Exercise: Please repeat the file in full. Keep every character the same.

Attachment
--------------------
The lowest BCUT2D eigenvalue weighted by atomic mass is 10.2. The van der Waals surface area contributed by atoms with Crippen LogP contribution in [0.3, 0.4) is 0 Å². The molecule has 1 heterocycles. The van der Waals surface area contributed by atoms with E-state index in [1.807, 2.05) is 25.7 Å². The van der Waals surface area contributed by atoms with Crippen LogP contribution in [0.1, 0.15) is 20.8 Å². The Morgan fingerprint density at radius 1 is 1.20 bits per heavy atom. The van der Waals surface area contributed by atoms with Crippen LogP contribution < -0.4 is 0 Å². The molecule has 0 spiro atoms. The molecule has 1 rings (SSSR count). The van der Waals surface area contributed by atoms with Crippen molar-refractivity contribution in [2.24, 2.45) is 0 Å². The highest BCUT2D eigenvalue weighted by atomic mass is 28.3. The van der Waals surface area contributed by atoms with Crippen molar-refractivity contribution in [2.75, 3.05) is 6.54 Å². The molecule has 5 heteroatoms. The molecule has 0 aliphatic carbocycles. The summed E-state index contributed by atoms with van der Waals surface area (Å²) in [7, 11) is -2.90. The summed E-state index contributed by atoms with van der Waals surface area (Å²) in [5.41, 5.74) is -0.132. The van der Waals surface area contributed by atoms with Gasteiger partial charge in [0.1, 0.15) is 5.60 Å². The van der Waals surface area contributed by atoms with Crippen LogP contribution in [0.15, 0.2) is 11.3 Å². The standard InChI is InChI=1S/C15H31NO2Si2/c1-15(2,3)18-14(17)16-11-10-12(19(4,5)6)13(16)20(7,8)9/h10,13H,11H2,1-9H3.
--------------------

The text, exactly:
The lowest BCUT2D eigenvalue weighted by atomic mass is 10.2. The van der Waals surface area contributed by atoms with Crippen LogP contribution in [0.3, 0.4) is 0 Å². The molecule has 1 heterocycles. The van der Waals surface area contributed by atoms with E-state index in [1.807, 2.05) is 25.7 Å². The van der Waals surface area contributed by atoms with Crippen LogP contribution in [0.1, 0.15) is 20.8 Å². The Morgan fingerprint density at radius 1 is 1.20 bits per heavy atom. The van der Waals surface area contributed by atoms with Crippen LogP contribution < -0.4 is 0 Å². The molecule has 0 spiro atoms. The molecule has 1 rings (SSSR count). The van der Waals surface area contributed by atoms with Crippen molar-refractivity contribution in [2.24, 2.45) is 0 Å². The highest BCUT2D eigenvalue weighted by atomic mass is 28.3. The van der Waals surface area contributed by atoms with Crippen molar-refractivity contribution in [2.75, 3.05) is 6.54 Å². The molecule has 5 heteroatoms. The molecule has 0 aliphatic carbocycles. The summed E-state index contributed by atoms with van der Waals surface area (Å²) in [7, 11) is -2.90. The summed E-state index contributed by atoms with van der Waals surface area (Å²) in [5.41, 5.74) is -0.132. The van der Waals surface area contributed by atoms with Gasteiger partial charge in [0.1, 0.15) is 5.60 Å². The van der Waals surface area contributed by atoms with Crippen LogP contribution in [0.15, 0.2) is 11.3 Å². The standard InChI is InChI=1S/C15H31NO2Si2/c1-15(2,3)18-14(17)16-11-10-12(19(4,5)6)13(16)20(7,8)9/h10,13H,11H2,1-9H3.